SOUTH POINT, OHIO (WOWK) — Project Lifesaver in a national program that provides protection to families in case one of their loved ones wander off, and a local sheriff’s department in Ohio wants to extend the program to one of its more rural areas.
Places like South Point in Lawrence County, Ohio are much more rural compared to the bigger cities in the Tri-State area, and if someone were to wander off or go missing it could create problems for local first responders.
“Lawrence County is such a vast area. A lot of wooded areas and an area where someone is just not going to be walking down the streets. They may wander into the woods,” said Sheriff Jeff Lawless, Lawrence County Sheriff’s Office.
The sheriff said those who have a tendency to wander off with heightened concern are individuals with Alzheimer’s, dementia and autism, and on Monday night the Lawrence County Sheriff’s office and the Concerned Citizens of the Burlington Area introduced residents in the South Point area to the Project Lifesaver bracelet at the Fayette Township Fire District station.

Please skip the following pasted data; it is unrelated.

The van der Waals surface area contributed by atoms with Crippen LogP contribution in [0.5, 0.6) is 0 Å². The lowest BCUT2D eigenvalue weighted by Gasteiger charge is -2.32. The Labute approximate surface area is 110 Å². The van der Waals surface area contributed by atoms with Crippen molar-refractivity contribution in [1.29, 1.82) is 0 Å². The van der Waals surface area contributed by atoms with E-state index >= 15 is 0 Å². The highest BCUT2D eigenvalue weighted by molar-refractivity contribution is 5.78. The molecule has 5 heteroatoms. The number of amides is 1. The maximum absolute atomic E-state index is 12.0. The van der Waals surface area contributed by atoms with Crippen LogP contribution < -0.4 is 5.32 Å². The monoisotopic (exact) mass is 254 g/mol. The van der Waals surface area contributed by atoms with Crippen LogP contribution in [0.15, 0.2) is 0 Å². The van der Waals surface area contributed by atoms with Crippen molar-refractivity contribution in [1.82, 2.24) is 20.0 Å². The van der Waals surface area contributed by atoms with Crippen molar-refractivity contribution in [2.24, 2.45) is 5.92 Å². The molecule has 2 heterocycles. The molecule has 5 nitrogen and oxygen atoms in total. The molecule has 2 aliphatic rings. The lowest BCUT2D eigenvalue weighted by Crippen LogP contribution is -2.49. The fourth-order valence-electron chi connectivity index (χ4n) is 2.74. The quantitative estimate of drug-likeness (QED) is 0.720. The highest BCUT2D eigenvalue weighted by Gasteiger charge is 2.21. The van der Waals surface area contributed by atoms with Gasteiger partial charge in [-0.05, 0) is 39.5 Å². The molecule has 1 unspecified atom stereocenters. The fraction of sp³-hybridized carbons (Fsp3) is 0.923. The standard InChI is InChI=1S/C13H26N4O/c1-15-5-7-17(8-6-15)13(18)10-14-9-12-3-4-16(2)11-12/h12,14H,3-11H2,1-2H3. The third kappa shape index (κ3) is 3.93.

“I remember one where it was actually snowing outside, so if this person did not have this bracelet on they could have had hypothermia and ended up dying,” said Lawless.
The Project Lifesaver bracelet has a small transmitter attached to it, and someone can wrap the bracelet around a wrist or ankle, and check it daily with a battery checker.
“It helps give people peace of mind if this person should wander off,” said Lawless.
The sheriff said the department’s radio antennas can pick up a signal within three miles and they have been able to locate some people within 30 minutes.
The cost of the bracelet is $350, but they have been able to offset those costs thanks to donations from the community.
“To my knowledge, we haven’t had to charge anyone for a bracelet. The bracelets have been given by donations by companies,” said Lawless.
Anyone interested in a Project Lifesaver bracelet just needs to come down to the Lawrence County Sheriff’s Office and fill out an application, and if they meet the criteria then they can possibly get a bracelet that day.
Sheriff Lawless said his department started participating in the program in 2008, and over that time they have had about 25 successful searches and rescues thanks to the bracelet.